10. @instantapathy: The problem is I can't think of too many people who will see 5e as so much better than the edition they are playing now that they will want to switch. Looking at myself, for example, while I am pretty sure that 5e will be infinitely better than 4e from my point-of-view (as I considered 4e the worst version of D&D ever as my interests and style of play was not supported at all), I doubt it will be better than what I am playing now, let along the "considerably better" it would probably take to get me to do the large amount of work that would probably be required to learn the new rules and then to convert my campaign and its house rules to 5e. As many 4e players have pointed out, they have little reason to move to 5e as it looks to return to the more standard model of rules and play that preceded 4e which they often never liked to begin with. The only people I can see really wanting 5e are those players and GMs who simply like "new" or who feel they have to play the current version of D&D because they want/need it to be supported with a stream of new stuff to buy/use.

  11. Randall, this is an article I can whole heartedly agree with you on. This is all for the money. If they wanted to make the players of the older editions happy they could start selling material that supported the older editions (using the older rules).

    I am an RPGA player and will be playing 5E when it comes out since the RPGA uses the current rules system. I cross my fingers, but am worried. From what I read of yours before you are more of a 3.5/Pathfinder fanboy. I however, am a 4E fanboy and only consolation about 5E/Next is the fact I felt like this when 4E was being developed and was pleasantly surpriseded how it was so much better than 3.5 when I started playing it. Likewise, there is always room for improvement, so I hope for the best.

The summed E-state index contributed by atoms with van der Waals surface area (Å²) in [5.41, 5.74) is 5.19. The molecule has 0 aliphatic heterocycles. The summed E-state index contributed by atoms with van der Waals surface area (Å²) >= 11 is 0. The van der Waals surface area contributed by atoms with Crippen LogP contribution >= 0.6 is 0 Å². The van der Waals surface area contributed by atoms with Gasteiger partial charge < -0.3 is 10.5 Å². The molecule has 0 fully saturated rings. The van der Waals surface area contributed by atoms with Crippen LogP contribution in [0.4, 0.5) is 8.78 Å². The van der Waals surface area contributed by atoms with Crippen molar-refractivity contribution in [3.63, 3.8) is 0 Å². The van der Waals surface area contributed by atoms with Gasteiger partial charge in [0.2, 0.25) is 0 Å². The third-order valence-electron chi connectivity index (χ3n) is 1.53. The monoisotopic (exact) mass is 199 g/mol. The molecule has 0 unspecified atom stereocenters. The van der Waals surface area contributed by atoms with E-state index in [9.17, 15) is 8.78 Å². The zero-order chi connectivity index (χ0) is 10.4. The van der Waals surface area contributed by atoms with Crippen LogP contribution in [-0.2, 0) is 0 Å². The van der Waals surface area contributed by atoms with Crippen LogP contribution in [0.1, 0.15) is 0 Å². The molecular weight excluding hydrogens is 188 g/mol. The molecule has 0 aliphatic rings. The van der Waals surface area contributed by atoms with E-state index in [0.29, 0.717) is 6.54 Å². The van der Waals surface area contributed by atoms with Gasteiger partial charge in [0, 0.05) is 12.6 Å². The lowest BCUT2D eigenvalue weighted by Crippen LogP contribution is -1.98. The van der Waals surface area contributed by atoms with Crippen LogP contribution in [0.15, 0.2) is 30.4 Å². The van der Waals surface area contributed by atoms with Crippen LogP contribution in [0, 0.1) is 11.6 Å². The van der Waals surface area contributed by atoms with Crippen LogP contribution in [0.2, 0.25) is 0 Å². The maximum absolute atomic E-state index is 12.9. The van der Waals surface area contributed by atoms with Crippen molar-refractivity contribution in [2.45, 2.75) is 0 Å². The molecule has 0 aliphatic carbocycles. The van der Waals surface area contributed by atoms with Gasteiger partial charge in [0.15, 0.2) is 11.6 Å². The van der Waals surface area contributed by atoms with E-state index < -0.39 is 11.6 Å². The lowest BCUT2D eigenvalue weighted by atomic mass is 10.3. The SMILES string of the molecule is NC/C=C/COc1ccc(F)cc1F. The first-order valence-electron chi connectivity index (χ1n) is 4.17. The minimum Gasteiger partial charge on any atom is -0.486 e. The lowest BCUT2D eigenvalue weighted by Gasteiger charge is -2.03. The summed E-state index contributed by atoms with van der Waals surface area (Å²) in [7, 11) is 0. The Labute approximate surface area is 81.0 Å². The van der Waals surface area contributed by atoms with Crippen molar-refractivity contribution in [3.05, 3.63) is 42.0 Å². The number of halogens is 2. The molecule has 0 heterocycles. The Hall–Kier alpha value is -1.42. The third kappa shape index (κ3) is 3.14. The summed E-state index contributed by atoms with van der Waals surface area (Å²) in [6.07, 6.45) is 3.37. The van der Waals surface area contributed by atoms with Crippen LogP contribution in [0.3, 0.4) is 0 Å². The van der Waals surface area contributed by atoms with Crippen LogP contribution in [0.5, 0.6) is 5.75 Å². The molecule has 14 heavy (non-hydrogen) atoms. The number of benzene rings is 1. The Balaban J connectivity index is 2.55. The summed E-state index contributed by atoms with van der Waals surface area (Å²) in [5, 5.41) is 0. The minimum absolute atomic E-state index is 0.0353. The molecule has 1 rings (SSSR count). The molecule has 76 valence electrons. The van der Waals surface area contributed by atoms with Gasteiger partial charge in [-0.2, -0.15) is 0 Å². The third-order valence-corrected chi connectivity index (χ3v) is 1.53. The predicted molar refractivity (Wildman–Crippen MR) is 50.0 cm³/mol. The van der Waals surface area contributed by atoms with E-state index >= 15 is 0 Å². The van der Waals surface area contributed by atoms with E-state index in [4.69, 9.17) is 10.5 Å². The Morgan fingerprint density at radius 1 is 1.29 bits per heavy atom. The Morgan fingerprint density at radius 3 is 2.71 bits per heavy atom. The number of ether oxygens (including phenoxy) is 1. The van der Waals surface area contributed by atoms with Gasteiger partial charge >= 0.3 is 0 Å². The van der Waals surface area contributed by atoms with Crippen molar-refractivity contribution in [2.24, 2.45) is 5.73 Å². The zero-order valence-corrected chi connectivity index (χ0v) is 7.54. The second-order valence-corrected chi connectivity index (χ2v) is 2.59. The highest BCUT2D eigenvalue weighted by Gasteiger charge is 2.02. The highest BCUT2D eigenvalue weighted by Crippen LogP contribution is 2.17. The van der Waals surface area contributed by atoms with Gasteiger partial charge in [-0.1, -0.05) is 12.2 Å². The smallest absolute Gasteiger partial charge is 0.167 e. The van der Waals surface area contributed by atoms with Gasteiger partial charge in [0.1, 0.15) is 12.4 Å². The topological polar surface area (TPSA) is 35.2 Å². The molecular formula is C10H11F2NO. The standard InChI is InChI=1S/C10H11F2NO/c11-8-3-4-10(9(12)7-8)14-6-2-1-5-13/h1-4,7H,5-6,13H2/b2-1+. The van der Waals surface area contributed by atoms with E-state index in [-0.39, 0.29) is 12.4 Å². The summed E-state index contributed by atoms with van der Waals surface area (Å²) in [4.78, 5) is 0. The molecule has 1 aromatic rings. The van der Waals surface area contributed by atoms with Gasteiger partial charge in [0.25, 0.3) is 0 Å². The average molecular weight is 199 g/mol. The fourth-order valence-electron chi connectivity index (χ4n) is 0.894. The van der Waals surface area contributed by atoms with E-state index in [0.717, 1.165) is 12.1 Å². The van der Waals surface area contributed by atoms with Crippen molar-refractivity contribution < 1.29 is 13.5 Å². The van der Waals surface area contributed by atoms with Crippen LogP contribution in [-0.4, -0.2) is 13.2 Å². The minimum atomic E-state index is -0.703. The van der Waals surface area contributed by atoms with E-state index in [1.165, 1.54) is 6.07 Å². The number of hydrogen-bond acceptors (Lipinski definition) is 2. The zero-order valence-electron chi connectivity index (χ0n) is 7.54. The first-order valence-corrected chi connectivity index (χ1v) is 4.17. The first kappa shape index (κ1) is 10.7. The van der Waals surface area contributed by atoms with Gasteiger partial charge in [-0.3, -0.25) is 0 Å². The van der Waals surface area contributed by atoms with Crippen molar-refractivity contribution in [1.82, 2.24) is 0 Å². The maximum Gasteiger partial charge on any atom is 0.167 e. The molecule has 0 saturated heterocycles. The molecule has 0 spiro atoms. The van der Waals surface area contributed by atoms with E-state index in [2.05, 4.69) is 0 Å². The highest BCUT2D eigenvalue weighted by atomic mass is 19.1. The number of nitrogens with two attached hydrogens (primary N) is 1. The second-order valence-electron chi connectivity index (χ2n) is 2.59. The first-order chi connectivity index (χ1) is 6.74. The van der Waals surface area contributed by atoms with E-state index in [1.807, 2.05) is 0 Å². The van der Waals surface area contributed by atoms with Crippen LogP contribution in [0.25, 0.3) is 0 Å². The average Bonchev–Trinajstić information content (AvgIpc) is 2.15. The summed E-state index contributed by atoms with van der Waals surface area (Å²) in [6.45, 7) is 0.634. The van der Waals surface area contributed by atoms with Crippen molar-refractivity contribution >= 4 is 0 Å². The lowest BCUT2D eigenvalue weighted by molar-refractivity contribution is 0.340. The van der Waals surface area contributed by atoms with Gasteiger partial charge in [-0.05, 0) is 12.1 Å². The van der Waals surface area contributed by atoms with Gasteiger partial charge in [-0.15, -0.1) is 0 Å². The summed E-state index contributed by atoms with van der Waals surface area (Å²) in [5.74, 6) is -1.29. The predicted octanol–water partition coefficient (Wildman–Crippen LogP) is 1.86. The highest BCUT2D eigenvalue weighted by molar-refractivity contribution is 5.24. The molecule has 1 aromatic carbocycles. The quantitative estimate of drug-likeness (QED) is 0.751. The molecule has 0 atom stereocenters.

However, I agree. People are perfectly happy playing the version of D&D they like and were not clamoring for a new edition. I would bet the 1E/originalonal game players are not. This is a game sales sastrategy. When the sales number of a gaming product dip to a certainrtan level, they create a new edition to bring revenue back up. It is only needed to bring the revenue up not because any version is broken.

  12. If the modularity is possible then it isn't it great that a player that started plaiyng circa '81, '91 and '11 can sit down at a table and enjoy the same module and games. You guys could be play-testing and evaluating how to get how you play the game to work in the new game or even decide that it doesn't. This post is rubbish, OP is awful